Supply and demand problem for Russian turkey

05-05-2017 | | |
Photo: ANP
Photo: ANP

The average price for turkey meat and hatching eggs in Russia may rise by 20% in the coming months, analysts predict. This follows the continuous outbreaks of avian influenza (AI) as well as restrictions entered by the country’s veterinary watchdog, Rosselhoznadzor, against import deliveries from the European Union.

On 17 April the second outbreak of AI was reported at Russia’s largest turkey manufacturer, Eurodon. At the end of 2016 Eurodon reported AI a turkey farm in Rostov Oblast.

Major culls at turkey facility

The company was forced to cull 700,000 poultry in the first week of January. This time the company culled 42,000 poultry, but the regional media Don News said that Eurodon has destroyed the entire poultry flock at the facility of 240,000 heads.

In mid-March the company released information that it had to stop supply of chilled turkey to the country’s market due to the outbreak, presumably until May. Eurodon accounts for nearly 25% of Russia’s turkey production capacities, so this step has led to price fluctuations.

Acute shortage of hatching eggs

Meanwhile, outbreaks of AI in Europe brought a new challenge to Russia’s turkey industry, as it started suffering acute shortage of hatching eggs. Albert Davleyev, the president of country’s consulting agency Agrifood Strategies told local media Kommersant that last year Russia imported 19.7 million units of hatching eggs and 75% of supplies came from Canada, Germany, France and Slovakia.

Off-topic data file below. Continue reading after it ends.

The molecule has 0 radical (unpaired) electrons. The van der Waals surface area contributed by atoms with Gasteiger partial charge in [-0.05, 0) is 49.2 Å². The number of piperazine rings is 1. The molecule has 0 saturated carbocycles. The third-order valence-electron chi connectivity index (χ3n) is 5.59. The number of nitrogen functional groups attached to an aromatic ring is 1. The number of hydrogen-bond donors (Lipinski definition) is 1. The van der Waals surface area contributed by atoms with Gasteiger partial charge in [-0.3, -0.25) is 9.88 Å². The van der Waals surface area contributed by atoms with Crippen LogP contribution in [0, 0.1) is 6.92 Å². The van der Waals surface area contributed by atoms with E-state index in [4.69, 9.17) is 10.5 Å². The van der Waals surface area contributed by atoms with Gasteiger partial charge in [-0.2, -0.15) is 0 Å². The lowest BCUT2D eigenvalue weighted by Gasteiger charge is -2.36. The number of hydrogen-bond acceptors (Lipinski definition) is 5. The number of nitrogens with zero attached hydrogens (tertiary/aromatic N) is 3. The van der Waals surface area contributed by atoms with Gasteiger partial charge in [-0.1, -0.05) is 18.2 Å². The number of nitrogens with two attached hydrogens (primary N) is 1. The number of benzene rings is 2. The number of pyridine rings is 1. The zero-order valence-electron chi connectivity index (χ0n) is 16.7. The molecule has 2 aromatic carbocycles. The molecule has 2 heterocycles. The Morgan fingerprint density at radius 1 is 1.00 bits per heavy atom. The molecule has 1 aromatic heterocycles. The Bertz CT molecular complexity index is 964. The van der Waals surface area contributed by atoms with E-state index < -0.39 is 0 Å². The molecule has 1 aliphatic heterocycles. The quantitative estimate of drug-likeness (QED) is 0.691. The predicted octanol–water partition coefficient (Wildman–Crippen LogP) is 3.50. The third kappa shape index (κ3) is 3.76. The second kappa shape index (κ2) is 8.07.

Since early 2017 deliveries from Germany and Slovakia have been restricted due to AI and the shortage of hatching eggs already started affecting manufacturers, as they forced to shift to the eggs of different breeds, thus introducing involuntary changes to the production process, Davleyev explained. At the same time, the demand in hatching eggs is steadily growing together with the production capacities, as in 2016 turkey production in Russia added 51.7% in volume to a record 227,200 tonnes and it will grow further to 250,000 tonnes, Davleyev forecasted.

In the past few months the price of hatching eggs in Russia as the result of shortage increased by nearly 10% to US$1.2 – 1.3 per unit compared to the last months of 2016, he said.

Eurodon has hold on the market

Kommersant, citing its own sources, said that in Russia there is no reasonable alternative to the import supplies of hatching eggs, as the only industrial producer of hatching eggs is Eurodon, and the company places price tag of about US$3.8 per unit. The company has denied this information saying that this is the price of “re-sellers” only, while the company is selling hatching eggs at a price several times lower. Eurodon’s information shows that last year company produced 9.1 million units of hatching eggs, including 6.1 million units for own needs and 3 million for sale.

Some poultry producers in Russia believe that with the current market situation the prices for turkey hatching eggs in the country will rise further by 15-20%, Kommersant said.